For most employers, the guidance presents a relief from the regulatory burden of dealing with a COVID-19 ETS. For those employers with 100 percent fully-vaccinated workforces, there is not much left to worry about, OSHA-wise.

Many employers have wondered how legally enforceable the guidance is. OSHA readily admits the guidance consists only of recommendations, “advisory in nature and informational in content, and are intended to assist employers in providing a safe and healthful workplace free from recognized hazards that are causing or likely to cause death or serious physical harm.” This language suggests OSHA cannot cite the guidance as the basis for an OSHA citation, but may attempt to rely upon the guidance to some extent in support of a General Duty Clause violation, under Section 5(a)(1) of the Occupational Safety and Health (OSH) Act of 1970. How’s that working out for OSHA? According to the enforcement data available on the agency’s website, in 2020, OSHA issued citations under the General Duty Clause to only three general industry employers (all in the meat processing industry) . (No data has been made available since January 14, 2021.) All three citations were contested and are currently in litigation before the Occupational Safety and Health Review Commission.

One question remains unanswered: OSHA’s guidance is silent as to how employers must verify employee vaccination status. OSHA’s simultaneously-released COVID-19 ETS for healthcare employers also does not contain any provision that expressly speaks to the issue. But, buried deep on pages 662–63 of the preamble to the ETS, OSHA provides this tidbit of advice:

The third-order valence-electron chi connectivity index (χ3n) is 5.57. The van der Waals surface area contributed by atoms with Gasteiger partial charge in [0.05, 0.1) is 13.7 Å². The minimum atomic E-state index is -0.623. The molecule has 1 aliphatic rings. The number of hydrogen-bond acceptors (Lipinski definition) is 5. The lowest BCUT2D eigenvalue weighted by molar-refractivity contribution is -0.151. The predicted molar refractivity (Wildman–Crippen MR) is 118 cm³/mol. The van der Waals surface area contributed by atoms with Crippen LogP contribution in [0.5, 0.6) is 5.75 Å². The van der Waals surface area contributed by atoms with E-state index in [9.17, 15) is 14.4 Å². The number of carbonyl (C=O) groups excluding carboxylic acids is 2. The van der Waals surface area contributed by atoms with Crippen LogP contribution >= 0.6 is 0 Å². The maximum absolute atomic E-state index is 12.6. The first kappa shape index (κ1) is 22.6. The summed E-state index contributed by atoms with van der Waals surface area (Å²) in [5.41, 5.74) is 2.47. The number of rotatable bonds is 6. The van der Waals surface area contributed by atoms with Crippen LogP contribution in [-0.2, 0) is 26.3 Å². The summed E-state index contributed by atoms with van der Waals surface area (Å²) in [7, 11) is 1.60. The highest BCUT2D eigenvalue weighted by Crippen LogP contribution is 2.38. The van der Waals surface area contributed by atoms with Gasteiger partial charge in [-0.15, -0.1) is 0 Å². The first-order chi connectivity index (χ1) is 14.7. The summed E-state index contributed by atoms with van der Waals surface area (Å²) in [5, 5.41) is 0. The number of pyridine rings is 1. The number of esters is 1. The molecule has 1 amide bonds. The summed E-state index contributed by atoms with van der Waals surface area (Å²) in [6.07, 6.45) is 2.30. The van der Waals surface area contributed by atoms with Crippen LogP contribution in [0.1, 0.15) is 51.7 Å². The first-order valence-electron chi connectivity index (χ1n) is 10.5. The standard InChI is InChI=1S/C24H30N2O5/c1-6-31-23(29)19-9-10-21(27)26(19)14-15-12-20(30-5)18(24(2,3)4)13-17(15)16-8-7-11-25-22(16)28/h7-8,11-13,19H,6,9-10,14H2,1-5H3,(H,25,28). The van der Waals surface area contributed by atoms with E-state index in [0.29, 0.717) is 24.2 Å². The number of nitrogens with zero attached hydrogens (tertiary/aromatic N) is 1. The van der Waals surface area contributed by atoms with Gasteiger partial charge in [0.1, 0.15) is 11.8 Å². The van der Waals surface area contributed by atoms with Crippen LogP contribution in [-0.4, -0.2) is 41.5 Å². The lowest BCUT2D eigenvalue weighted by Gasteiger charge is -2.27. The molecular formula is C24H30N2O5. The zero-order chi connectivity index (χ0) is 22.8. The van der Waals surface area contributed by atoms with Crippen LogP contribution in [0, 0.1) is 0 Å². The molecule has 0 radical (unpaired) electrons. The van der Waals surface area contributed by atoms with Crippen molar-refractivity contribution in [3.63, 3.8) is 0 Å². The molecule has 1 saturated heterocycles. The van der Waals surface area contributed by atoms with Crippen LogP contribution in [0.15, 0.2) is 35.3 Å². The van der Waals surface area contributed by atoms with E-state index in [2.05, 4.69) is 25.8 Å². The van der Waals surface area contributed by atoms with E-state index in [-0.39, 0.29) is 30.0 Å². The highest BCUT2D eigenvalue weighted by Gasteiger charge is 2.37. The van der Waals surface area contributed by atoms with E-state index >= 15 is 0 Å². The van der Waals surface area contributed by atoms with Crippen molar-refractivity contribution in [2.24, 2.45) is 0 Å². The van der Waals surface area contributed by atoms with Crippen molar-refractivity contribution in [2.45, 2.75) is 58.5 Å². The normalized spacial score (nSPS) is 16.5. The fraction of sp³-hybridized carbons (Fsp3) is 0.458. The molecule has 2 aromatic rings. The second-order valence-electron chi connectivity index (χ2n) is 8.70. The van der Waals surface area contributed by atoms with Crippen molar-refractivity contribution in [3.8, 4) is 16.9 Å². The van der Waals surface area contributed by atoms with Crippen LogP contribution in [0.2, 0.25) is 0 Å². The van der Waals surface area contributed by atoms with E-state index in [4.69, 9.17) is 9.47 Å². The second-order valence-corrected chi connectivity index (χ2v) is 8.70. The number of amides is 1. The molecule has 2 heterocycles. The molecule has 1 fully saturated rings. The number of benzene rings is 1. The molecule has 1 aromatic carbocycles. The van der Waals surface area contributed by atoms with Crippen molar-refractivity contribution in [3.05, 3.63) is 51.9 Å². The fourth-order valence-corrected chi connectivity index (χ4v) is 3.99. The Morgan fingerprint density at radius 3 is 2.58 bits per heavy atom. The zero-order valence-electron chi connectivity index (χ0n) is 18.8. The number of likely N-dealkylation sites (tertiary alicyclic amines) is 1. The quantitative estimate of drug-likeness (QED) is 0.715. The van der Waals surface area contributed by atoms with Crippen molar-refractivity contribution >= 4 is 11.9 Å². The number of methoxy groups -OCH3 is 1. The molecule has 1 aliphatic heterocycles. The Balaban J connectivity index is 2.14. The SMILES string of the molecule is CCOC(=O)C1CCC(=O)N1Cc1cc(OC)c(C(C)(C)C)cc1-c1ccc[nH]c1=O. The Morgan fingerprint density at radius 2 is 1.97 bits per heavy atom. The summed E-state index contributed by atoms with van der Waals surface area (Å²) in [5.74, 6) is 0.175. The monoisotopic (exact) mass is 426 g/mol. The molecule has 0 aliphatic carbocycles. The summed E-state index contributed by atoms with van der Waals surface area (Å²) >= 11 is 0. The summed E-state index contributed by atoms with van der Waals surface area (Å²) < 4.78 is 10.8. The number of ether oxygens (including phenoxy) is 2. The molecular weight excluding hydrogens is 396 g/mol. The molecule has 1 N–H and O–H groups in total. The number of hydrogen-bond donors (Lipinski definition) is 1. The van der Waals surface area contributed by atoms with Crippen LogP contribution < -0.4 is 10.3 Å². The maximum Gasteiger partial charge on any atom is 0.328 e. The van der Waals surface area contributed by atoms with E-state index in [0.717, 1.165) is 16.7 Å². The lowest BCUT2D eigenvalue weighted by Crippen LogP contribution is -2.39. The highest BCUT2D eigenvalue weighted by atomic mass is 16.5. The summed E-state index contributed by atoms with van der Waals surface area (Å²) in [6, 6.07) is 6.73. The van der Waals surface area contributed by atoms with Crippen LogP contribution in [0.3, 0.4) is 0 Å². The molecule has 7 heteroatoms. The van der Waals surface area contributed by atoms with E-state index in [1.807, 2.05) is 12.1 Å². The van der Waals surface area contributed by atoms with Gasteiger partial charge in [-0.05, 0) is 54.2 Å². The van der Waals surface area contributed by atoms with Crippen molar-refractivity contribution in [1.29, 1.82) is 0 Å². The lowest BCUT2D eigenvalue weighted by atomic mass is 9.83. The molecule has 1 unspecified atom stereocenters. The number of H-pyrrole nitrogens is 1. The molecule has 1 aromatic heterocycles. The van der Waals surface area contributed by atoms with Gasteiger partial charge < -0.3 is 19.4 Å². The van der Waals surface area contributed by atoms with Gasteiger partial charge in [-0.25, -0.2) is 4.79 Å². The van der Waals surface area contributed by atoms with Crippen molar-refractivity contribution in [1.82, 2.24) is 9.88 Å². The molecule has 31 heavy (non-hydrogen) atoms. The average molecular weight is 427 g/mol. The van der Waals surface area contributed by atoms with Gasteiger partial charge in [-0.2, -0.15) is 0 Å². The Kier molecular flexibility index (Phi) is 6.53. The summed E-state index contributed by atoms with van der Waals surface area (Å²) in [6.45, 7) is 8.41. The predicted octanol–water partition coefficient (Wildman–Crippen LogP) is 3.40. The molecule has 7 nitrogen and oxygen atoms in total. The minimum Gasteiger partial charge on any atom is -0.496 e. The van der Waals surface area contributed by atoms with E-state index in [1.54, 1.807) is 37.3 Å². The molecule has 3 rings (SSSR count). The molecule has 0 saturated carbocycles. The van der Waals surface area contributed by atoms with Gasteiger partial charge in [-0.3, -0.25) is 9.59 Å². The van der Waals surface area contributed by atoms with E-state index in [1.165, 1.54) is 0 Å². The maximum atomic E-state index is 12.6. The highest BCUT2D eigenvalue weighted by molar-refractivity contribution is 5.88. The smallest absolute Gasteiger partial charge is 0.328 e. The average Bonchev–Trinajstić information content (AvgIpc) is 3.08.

In order to make the determination of which workers are fully vaccinated, employers could, for example, vaccinate their workforce themselves; review CDC vaccination cards or similar verification issued by a pharmacy, healthcare provider, or other vaccinator; if available, review state-issued passes; or simply ask workers to attest whether they have been fully vaccinated. If the employer is not able to determine that an employee is fully vaccinated, the employer must treat that employee as not fully vaccinated. [Emphasis added.]

It is not clear whether this statement applies to the guidance as well, although one would presume what is good for the more stringent ETS is also good for the not-quite-as-stringent guidance. Ideally, OSHA should clarify this point in a quick update or enforcement guidance, before its inspectors start forming subjective ideas of how employers must verify employee vaccination status.

Overall, the guidance confirms what many commentators have been saying over the past few weeks: The Biden administration is laser-focused on boosting vaccination rates, but does not want to or cannot mandate vaccines. Instead, the administration will do everything it can to incentivize employers to encourage—or better yet in the administration’s eyes—mandate vaccines. By telling employers they have essentially no compliance obligations with regard to vaccinated workers, the administration has done just that.

DISCLAIMER: Because of the generality of this update, the information provided herein may not be applicable in all situations and should not be acted upon without specific legal advice based on particular situations.